The invention features a superabsorbent self-supporting film that is capable of degrading in water, is flushable, and degrades in a sewer system. The multiplayer construction and can also be constructed to include a water soluble thermoplastic polymer layer and be capable of dissolving in water. The invention also features a multilayer construction that can be disposed on a substrate or incorporated into an article to render the article water soluble, water swellable, water dispersible or a combination thereof.
The multilayer construction is well suited to use in personal hygiene products and can be incorporated into such products to render the products more able to degrade in sewer and waste disposal systems.
The multilayer construction can be constructed to be thermally bonded to a substrate.
The multilayer construction, when in the form of a continuous or discontinuous film can allow liquid to pass through the layers of the construction to a second layer, e.g., an absorbent core, where it can then be stored. Storage of the liquid in the second layer allows the liquid to be maintained away from the skin of the user.
In reference to the invention, these terms have the meanings set forth below:
“Water sensitive” means water soluble, water dispersible, water swellable, and combinations thereof.
Other features and advantages will be apparent from the following description of the preferred embodiments and from the claims.
The multilayer construction (e.g., film) includes a layer of superabsorbent polymer disposed on a layer of water sensitive thermoplastic polymer. When the superabsorbent layer of the multilayer construction is contacted with an aqueous composition it forms a gel and the thermoplastic layer at the interface with the gelling superabsorbent layer substantially maintains its integrity as the superabsorbent layer gels. The multilayer construction can be constructed to gel at a rate faster than the gel rate that would be exhibited by the superabsorbent polymer layer in the absence of the water sensitive thermoplastic layer.
The superabsorbent layer includes superabsorbent polymer preferably in the form of a continuous or discontinuous coating or film. The superabsorbent polymer absorbs many times its own weight in water, preferably at least 50 times, more preferably at least 100 times, most preferably at least 150 times its weight in water. The ability of the superabsorbent polymer to absorb water is related to the degree of crosslinking present in the superabsorbent polymer. Increasing the degree of crosslinking increases the superabsorbent polymer's total fluid holding capacity under load. The degree of crosslinking is preferably optimized to obtain a composition in which the rate and amount of absorbency are optimized. Preferred superabsorbent polymers are at least 10%, more preferably from about 10% to about 50%, most preferably from about 20% to 40% crosslinked. Examples of suitable superabsorbent polymers include crosslinked and polymerized α,β-beta ethylenically unsaturated mono- and dicarboxylic acids and acid anhydride monomers including, e.g., acrylic acid, methacrylic acid, crotonic acid, maleic acid/anhydride, itaconic acid, fumaric acid, and combinations thereof.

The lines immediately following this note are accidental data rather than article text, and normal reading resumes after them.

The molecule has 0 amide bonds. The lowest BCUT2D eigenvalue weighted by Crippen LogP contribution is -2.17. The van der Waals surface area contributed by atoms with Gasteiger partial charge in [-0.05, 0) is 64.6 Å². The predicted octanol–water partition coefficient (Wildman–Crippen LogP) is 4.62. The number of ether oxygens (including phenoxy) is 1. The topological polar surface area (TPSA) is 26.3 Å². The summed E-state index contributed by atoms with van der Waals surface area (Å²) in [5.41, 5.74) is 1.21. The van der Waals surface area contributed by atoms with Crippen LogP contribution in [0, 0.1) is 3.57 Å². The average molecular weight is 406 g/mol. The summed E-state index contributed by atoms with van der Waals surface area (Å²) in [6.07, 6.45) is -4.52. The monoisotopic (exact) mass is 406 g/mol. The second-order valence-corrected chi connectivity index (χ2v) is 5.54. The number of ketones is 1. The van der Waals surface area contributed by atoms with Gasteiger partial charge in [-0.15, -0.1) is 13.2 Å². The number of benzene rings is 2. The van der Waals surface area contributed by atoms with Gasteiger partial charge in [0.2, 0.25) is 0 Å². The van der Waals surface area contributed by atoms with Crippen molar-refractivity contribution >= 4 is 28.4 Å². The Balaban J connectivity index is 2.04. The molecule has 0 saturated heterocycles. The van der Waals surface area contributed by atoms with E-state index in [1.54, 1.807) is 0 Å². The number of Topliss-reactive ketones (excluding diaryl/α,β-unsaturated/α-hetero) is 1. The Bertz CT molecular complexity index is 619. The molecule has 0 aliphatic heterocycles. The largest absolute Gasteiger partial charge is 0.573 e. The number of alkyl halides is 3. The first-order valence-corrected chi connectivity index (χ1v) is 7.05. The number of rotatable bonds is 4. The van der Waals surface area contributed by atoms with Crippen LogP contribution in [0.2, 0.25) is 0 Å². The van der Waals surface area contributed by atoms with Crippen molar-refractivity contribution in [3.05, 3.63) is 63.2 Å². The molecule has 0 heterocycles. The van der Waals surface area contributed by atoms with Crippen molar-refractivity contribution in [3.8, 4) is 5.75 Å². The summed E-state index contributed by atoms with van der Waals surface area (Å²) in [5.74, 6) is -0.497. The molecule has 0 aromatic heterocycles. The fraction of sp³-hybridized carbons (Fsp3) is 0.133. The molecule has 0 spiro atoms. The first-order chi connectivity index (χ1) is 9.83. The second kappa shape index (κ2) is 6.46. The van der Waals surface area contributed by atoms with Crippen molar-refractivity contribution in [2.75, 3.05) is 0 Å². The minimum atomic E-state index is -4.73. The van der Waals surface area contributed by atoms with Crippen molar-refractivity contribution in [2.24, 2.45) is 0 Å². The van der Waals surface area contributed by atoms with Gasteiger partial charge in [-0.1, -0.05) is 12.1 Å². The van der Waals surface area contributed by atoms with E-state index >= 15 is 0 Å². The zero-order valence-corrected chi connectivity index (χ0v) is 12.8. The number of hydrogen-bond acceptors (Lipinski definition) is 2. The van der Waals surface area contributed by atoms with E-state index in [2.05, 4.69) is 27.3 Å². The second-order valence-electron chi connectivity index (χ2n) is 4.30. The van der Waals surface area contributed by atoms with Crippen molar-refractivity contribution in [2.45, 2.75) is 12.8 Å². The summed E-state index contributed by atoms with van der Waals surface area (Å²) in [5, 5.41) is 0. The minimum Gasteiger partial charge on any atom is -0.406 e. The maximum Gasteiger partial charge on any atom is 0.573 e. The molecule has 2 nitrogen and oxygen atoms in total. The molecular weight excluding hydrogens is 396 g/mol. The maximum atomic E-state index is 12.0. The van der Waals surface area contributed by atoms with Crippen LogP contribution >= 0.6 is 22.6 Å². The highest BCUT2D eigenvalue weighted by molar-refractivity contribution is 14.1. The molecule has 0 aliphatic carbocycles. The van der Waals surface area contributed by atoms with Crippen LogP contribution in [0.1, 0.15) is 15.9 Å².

The superabsorbent layer is preferably formed from an aqueous composition of water soluble superabsorbent polymer (i.e., a polymer that exhibits superabsorbent properties when crosslinked), and crosslinking agent. The aqueous superabsorbent polymer composition exhibits a pH of from about 7 to about 10, preferably a pH greater than 7, which can be achieved by adding a pH adjusting agent (e.g., a base) to the aqueous superabsorbent polymer composition. Examples of useful pH adjusting agents include alkali metal hydroxide (e.g., sodium hydroxide and potassium hydroxide), alkali metal alkoxide, alkaline earth metal hydroxide (e.g., calcium hydroxide), and combinations thereof. The pH adjusting agent assists in neutralizing the acid groups of the water soluble superabsorbent polymer. Preferably alkali metal hydroxide or alkaline earth metal hydroxide is added to neutralize from about 50% to about 95% of the carboxyl groups, preferably from greater than 65% to about 95% of the carboxyl groups, more preferably from about 70% to about 95% of the carboxyl groups, more preferably from about 70% to about 85% of the carboxyl groups, most preferably about 75% of the carboxyl groups. The water soluble superabsorbent polymer is then further neutralized (e.g., at least 100% neutralized) with a volatile base. The volatile base dissipates from the aqueous water soluble superabsorbent polymer composition as the composition dries, which allows the crosslinking agent to crosslink the water soluble superabsorbent polymer to form a high molecular weight polymer, i.e., the superabsorbent polymer. Examples of suitable volatile bases include ammonia, e.g., ammonium hydroxide, amines including, e.g., methylamine and dimethylamine, and combinations thereof.